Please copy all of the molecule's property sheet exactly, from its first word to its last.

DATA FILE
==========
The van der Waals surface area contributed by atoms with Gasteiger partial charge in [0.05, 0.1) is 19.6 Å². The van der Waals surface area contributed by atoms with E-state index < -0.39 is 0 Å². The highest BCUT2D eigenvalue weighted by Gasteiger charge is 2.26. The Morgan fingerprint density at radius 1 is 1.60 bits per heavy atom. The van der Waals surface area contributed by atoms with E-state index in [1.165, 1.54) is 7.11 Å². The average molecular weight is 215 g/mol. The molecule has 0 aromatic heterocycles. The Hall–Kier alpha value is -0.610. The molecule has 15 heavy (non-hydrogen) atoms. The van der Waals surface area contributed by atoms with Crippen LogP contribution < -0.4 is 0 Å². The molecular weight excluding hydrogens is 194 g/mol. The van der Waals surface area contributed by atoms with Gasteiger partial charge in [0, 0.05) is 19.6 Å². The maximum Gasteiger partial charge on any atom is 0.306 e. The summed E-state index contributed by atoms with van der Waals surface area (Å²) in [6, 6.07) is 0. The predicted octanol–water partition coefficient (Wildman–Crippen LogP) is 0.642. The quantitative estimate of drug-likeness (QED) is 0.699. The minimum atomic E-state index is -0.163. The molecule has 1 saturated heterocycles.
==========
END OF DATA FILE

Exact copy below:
The van der Waals surface area contributed by atoms with Gasteiger partial charge in [0.05, 0.1) is 19.6 Å². The van der Waals surface area contributed by atoms with E-state index < -0.39 is 0 Å². The highest BCUT2D eigenvalue weighted by Gasteiger charge is 2.26. The Morgan fingerprint density at radius 1 is 1.60 bits per heavy atom. The van der Waals surface area contributed by atoms with E-state index in [1.165, 1.54) is 7.11 Å². The average molecular weight is 215 g/mol. The molecule has 0 aromatic heterocycles. The Hall–Kier alpha value is -0.610. The molecule has 15 heavy (non-hydrogen) atoms. The van der Waals surface area contributed by atoms with Crippen LogP contribution < -0.4 is 0 Å². The molecular weight excluding hydrogens is 194 g/mol. The van der Waals surface area contributed by atoms with Gasteiger partial charge in [0, 0.05) is 19.6 Å². The maximum Gasteiger partial charge on any atom is 0.306 e. The summed E-state index contributed by atoms with van der Waals surface area (Å²) in [6, 6.07) is 0. The predicted octanol–water partition coefficient (Wildman–Crippen LogP) is 0.642. The quantitative estimate of drug-likeness (QED) is 0.699. The minimum atomic E-state index is -0.163. The molecule has 1 saturated heterocycles.